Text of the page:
• $90.8 million for building renewal grants
  • $2.4 million in formula adjustments to rural community colleges (Maricopa and Pima will receive no state funding under the current proposal)
  • $500,000 for adjustments to the universities related to capitol infrastructure

The budget also allocates $35.4 million of earmarked federal funds to the AZ Department of Economic Security for the childcare block grant

Also of note, the proposal removes one-time funding that was received this year from the upcoming budget as follows:

  • – $2.4 million from K-12 (In FY20, these one-time monies funded American civics, gifted education, and school construction)
  • -$90 million from the school facilities board (for projects completed in FY20)
  • -$35 million from Community Colleges (allocated as one-time funding for rural school adjustments and specialized programs for Maricopa and Pima in FY20)
  • – $36 million from Universities (allocated as one-time operating funding in FY20)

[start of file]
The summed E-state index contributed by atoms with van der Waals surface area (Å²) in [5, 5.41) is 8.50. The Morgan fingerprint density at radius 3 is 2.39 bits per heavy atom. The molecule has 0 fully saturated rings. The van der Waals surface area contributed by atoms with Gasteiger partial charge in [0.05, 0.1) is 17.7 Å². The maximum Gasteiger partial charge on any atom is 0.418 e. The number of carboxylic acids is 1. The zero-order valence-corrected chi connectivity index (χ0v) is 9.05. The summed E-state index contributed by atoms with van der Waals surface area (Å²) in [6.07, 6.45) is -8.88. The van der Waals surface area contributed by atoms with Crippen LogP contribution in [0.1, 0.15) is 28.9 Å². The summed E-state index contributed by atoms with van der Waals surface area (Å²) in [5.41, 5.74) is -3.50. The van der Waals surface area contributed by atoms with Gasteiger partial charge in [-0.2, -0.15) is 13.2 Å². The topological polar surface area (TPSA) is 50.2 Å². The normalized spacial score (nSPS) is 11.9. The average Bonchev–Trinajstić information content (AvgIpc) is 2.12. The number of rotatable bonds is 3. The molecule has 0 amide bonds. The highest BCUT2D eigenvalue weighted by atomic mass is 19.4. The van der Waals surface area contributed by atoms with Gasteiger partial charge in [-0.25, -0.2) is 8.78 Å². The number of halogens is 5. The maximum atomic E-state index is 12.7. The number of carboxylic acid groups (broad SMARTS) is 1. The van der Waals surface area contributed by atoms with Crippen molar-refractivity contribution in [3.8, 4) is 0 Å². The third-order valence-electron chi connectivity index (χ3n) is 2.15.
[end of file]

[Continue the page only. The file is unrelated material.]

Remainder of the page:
• We also anticipate that the universities may have additional reductions due to health insurance adjustments, as they have in recent years, but we have not been able to verify an amount.

This is obviously not an ideal budget for education and is far from what is needed to support the success of every student and develop the workforce pipeline we desperately need in Arizona. The investments needed in all of education will only be magnified as our state and the nation recover from the current pandemic. This “skinny” budget allows for some degree of certainty in the short-term (such as funding to ensure educators and school staff continue to receive paychecks), which is important. However, in the longer-term, Expect More Arizona will continue to advocate for additional investments – in all of education – as outlined in the Roadmap for P-20 Education Funding. COVID-19 is helping to shine a light on the many needs of Arizona’s diverse student population, as well as our amazing educators, child care centers, K-12 schools, colleges and universities.